Update: Think about the water you use in a typical day and you’ll realize that the overwhelming majority is for flushing your piss. You just don’t need 3.5 gallons for that. If you go 6 times per day, that’s over 10 gallons saved per person per day. There are 2,400,000 people in Miami Dade. Do the math, and you get something close to 8 billion gallons of water saved per year. Of course it’d take decades to get to universal deployment, but there’s no time like the present to start.
Wednesday November 21, 2007
Urban Development Boundary update: From information received by Boom or Bust, it appears that there are 4 pending applications to open a total of 178 acres beyond the UDB to development. Only one of those is currently recommended for rejection. Please to attend the Miami-Dade County Commission meeting on Tuesday, November 27, 2007, write your commissioner, or at least customise and submit this action alert.
Thursday November 15, 2007
Waterfront parking lot.
Holy crap: “The U.S. Army Corps of Engineers refuses to contribute a dime to Florida water projects to reduce high levels of pollution flowing into and out of Lake Okeechobee, according to a memo released today by Public Employees for Environmental Responsibility (PEER). The Corps claims the state is disqualified from federal assistance due to its continuing violation of minimum national water quality standards, noting that the state ‘is not likely to come into compliance for several decades.’” (via EoM)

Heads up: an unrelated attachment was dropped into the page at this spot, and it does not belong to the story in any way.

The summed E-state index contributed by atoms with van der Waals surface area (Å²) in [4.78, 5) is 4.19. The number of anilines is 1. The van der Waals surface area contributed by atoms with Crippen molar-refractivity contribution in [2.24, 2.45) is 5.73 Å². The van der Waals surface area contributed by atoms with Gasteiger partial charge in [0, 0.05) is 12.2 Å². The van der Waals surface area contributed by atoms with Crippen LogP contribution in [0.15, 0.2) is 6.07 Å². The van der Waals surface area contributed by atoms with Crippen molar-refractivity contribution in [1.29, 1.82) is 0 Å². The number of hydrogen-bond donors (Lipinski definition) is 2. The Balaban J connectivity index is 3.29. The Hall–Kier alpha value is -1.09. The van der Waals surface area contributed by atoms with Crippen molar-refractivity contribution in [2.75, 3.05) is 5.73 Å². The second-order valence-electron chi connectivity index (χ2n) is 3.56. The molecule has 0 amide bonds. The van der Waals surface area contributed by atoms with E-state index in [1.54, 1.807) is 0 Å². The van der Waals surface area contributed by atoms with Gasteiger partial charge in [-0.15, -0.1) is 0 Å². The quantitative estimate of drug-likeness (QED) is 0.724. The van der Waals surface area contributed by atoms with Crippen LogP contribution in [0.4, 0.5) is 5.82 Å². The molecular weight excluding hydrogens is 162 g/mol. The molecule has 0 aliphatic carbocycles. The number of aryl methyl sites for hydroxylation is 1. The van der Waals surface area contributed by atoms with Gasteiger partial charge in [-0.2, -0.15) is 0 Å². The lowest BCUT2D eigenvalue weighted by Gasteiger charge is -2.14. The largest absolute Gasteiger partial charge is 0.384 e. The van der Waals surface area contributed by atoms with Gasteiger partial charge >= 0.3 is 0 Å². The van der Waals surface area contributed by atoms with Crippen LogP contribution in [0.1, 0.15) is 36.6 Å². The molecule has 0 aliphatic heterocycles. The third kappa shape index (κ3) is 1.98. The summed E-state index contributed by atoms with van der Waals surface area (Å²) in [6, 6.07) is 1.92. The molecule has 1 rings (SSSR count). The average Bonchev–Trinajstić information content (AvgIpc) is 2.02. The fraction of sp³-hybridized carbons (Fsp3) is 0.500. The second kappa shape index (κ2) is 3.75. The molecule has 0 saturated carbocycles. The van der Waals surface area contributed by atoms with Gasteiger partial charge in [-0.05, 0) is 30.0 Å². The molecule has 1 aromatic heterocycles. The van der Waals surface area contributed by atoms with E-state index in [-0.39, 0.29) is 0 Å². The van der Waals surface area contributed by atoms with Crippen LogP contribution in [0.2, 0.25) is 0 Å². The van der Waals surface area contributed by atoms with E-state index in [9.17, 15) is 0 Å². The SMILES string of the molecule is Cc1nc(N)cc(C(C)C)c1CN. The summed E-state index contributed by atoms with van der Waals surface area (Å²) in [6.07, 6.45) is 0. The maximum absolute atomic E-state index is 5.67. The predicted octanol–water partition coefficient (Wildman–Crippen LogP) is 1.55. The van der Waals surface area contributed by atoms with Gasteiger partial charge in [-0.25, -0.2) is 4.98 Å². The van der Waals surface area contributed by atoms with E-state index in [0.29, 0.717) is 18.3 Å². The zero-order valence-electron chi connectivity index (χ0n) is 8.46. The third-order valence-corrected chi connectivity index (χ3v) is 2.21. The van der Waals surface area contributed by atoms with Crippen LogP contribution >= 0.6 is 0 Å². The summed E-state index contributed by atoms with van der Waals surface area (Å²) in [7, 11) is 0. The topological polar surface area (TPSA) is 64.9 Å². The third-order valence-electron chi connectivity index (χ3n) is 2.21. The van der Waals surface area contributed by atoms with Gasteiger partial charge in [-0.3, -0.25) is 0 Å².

Tuesday October 30, 2007
The Miami Skylift, which, when it opens, will take people on a 15-minute, $15 dollar, 500-foot high tethered balloon “ride” in Bayfront Park. (Here is the rendering of the balloon in operation, and here is the discussion of whether there’ll be anything worth looking up there.) It’s opening in “Fall 2007,” which means “sometime soon, we really don’t know.” Seems like something worth trying once. But I was interested to learn that there is a degree of controversy about the location, the Mildred and Claude Pepper Fountain, designed by the Japanese artist Isamu Noguchi in the late 80s as part of a reworking of Bayfront Park. Michael Lewis laments the decision to shut down the fountain, and provides some history:
Selling the city’s front door to a carnival ride so that the Bayfront Park Management Trust can collect $270,000 a year rent plus a share of ticket and advertising revenues to support the park’s operations reinforces Miami’s pennywise, pound-foolish history. . . .